Longevity is the length of a person’s life [life expectancy]. Prolongation of life usually goes beyond acknowledging the basic short span of human life; it also includes thinking about methods of extending life.
An “optimised natural longevity” plan is something we can reach through the use of modern medicine, appropriate lifestyle and diet choices, calorie restriction, exercise, regular health check-ups with your physician/therapist, appropriate supplements, and suitable healthcare management.
Genetic predisposition. Genetics plays a major role in increasing, or decreasing, our life expectancy. Certain common diseases of adult life, such as diabetes, high blood pressure [hypertension], schizophrenia, and congenital malformations, such as cleft lip, have a strong genetic component to their occurrence. Genetic influences on lifespan are minimal prior to age 60, but they increase subsequently.
Medical care. Medicine and science have increased the average person’s life span by nearly three decades over the past century.
Lifestyle habits. Smoking and alcohol are contributory factors in affecting longevity. Cigarette smoking has been clearly linked to one of the most common causes of death in the elderly. It also contributes to a higher death and disability rate associated with many chronic illnesses common in this age group.
Smoking increases the production of free radicals in our body. This damages our cells and healthy tissues and also weakens the immune system.
Anti-oxidants are substances that reduce, neutralise, and prevent damage caused to the body by free radicals. By their very nature, anti-oxidants are capable of stabilising free radicals before they can react and cause harm, in much the same way that a buffer stabilises an acid to maintain normal balance.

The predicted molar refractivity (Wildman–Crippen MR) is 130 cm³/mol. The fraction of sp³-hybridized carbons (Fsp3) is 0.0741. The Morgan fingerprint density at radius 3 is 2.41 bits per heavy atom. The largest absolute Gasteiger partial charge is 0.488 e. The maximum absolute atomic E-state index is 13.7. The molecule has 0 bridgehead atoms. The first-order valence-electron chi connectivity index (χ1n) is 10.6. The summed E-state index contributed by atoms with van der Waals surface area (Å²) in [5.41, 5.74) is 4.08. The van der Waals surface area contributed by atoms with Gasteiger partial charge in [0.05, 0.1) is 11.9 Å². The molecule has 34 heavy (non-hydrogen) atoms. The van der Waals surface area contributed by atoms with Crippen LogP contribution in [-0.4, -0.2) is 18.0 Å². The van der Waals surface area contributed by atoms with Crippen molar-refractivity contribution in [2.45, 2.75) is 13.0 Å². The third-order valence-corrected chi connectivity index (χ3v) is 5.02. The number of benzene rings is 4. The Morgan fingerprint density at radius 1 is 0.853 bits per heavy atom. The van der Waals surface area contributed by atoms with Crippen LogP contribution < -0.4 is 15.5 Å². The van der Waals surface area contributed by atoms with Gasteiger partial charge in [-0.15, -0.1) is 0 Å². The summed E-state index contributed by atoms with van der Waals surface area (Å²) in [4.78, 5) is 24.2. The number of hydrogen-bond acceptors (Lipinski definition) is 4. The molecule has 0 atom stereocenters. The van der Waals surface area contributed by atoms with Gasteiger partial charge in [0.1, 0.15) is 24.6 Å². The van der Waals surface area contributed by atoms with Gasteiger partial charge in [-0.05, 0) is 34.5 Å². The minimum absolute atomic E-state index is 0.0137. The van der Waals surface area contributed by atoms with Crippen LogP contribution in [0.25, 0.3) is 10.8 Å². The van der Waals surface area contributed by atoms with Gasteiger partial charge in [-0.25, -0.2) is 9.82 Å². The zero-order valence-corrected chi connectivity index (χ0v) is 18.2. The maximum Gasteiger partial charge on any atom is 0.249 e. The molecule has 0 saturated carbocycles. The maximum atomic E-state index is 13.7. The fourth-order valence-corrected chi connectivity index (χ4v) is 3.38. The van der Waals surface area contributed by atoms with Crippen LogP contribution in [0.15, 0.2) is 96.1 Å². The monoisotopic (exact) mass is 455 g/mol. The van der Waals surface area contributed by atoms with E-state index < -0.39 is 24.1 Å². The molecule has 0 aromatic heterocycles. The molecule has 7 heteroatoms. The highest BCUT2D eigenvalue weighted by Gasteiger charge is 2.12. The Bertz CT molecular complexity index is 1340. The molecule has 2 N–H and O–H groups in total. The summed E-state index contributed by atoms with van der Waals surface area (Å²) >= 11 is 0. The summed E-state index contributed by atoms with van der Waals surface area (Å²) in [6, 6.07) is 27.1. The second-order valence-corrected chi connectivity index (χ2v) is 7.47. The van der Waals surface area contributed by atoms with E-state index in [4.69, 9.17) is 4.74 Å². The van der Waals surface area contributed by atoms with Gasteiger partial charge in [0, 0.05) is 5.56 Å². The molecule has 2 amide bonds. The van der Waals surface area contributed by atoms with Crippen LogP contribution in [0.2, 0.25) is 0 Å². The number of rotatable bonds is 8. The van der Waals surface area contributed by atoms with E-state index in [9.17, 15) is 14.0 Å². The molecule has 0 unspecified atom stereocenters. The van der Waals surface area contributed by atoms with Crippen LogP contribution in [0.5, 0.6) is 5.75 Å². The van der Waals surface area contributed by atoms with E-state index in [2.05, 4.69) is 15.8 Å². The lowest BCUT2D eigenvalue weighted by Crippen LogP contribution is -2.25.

Anti-oxidants are present in foods such as vitamins, minerals, carotenoids, and polyphenols, among others. Many anti-oxidants are often identified in food by their distinctive colours – the deep red of cherries and tomatoes; the orange of carrots; the yellow of corn, mangoes, and saffron; the blue-purple of blueberries, blackberries, and grapes. The most well-known components of food with anti-oxidant activities are vitamins A, C, and E; b-carotene; the mineral, selenium; and, lycopene.
Longevity through diet
It has been proven that we can extend our age by 10-20 years by way of a healthy diet. Longevity diet provides us energy; it makes our day active, not sluggish and sleepy. Food provides the building blocks for our extraordinary, high-energy, mobile body.
Simple changes in the food we eat may significantly lower the risk of developing obesity, heart disease, some cancers and diseases of the digestive system.
A diet in the best sense of the term is essentially a lifestyle choice to be followed indefinitely. It is also known as calorie restriction [CR] diet. CR diet is suggested to slow down the aging process and maintain peak vitality. If the first rule of good health is a regular medical check-up, the second rule is balanced diet, since food is critically connected to the onset, or control, of ailments. Let’s take a tour of the miracle world of medicine called “food.”
Cereals are an important part of our diet. Unrefined cereals, such as oats, barley, brown rice and whole wheat, contain large amounts of starch, some proteins, B-complex vitamins, fibre, phytic acid and saponins. However, refined cereals, like polished rice, processed wheat flour and maida, lack fibre and B-complex vitamins.
- Phytic acid has iron-binding capacity. It prevents cancer-causing free radicals from inflicting damage to the body